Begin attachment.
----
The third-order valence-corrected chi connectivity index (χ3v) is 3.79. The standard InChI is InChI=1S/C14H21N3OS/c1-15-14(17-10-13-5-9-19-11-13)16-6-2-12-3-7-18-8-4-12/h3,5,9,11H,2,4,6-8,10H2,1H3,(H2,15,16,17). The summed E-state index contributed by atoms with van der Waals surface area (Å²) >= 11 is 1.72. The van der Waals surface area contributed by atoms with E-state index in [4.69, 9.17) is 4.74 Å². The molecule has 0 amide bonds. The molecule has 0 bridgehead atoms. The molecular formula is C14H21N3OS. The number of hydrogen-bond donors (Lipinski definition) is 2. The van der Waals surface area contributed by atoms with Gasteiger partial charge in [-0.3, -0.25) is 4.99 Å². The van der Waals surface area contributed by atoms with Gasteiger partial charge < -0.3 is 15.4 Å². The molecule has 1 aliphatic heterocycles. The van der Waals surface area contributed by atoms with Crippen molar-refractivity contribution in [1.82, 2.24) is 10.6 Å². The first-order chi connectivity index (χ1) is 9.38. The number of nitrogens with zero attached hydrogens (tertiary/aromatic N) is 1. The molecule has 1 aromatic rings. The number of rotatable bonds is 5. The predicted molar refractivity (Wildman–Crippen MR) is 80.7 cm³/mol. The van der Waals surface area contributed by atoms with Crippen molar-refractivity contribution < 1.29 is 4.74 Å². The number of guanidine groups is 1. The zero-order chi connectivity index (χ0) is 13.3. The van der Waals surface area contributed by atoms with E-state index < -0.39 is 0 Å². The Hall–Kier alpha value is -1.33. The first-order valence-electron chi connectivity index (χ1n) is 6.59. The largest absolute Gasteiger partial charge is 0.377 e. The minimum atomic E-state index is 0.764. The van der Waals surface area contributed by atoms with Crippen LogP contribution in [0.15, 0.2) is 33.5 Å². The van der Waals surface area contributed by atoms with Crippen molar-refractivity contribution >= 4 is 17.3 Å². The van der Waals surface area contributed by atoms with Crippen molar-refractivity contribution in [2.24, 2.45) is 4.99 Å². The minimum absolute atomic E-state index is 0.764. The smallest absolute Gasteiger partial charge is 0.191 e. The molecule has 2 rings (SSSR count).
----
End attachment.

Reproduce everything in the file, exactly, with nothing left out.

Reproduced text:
The third-order valence-corrected chi connectivity index (χ3v) is 3.79. The standard InChI is InChI=1S/C14H21N3OS/c1-15-14(17-10-13-5-9-19-11-13)16-6-2-12-3-7-18-8-4-12/h3,5,9,11H,2,4,6-8,10H2,1H3,(H2,15,16,17). The summed E-state index contributed by atoms with van der Waals surface area (Å²) >= 11 is 1.72. The van der Waals surface area contributed by atoms with E-state index in [4.69, 9.17) is 4.74 Å². The molecule has 0 amide bonds. The molecule has 0 bridgehead atoms. The molecular formula is C14H21N3OS. The number of hydrogen-bond donors (Lipinski definition) is 2. The van der Waals surface area contributed by atoms with Gasteiger partial charge in [-0.3, -0.25) is 4.99 Å². The van der Waals surface area contributed by atoms with Gasteiger partial charge < -0.3 is 15.4 Å². The molecule has 1 aliphatic heterocycles. The van der Waals surface area contributed by atoms with Crippen molar-refractivity contribution in [1.82, 2.24) is 10.6 Å². The first-order chi connectivity index (χ1) is 9.38. The number of nitrogens with zero attached hydrogens (tertiary/aromatic N) is 1. The molecule has 1 aromatic rings. The number of rotatable bonds is 5. The predicted molar refractivity (Wildman–Crippen MR) is 80.7 cm³/mol. The van der Waals surface area contributed by atoms with Crippen molar-refractivity contribution < 1.29 is 4.74 Å². The number of guanidine groups is 1. The zero-order chi connectivity index (χ0) is 13.3. The van der Waals surface area contributed by atoms with E-state index < -0.39 is 0 Å². The Hall–Kier alpha value is -1.33. The first-order valence-electron chi connectivity index (χ1n) is 6.59. The largest absolute Gasteiger partial charge is 0.377 e. The minimum atomic E-state index is 0.764. The van der Waals surface area contributed by atoms with Crippen LogP contribution in [0.15, 0.2) is 33.5 Å². The van der Waals surface area contributed by atoms with Crippen molar-refractivity contribution >= 4 is 17.3 Å². The van der Waals surface area contributed by atoms with Crippen molar-refractivity contribution in [2.24, 2.45) is 4.99 Å². The minimum absolute atomic E-state index is 0.764. The smallest absolute Gasteiger partial charge is 0.191 e. The molecule has 2 rings (SSSR count).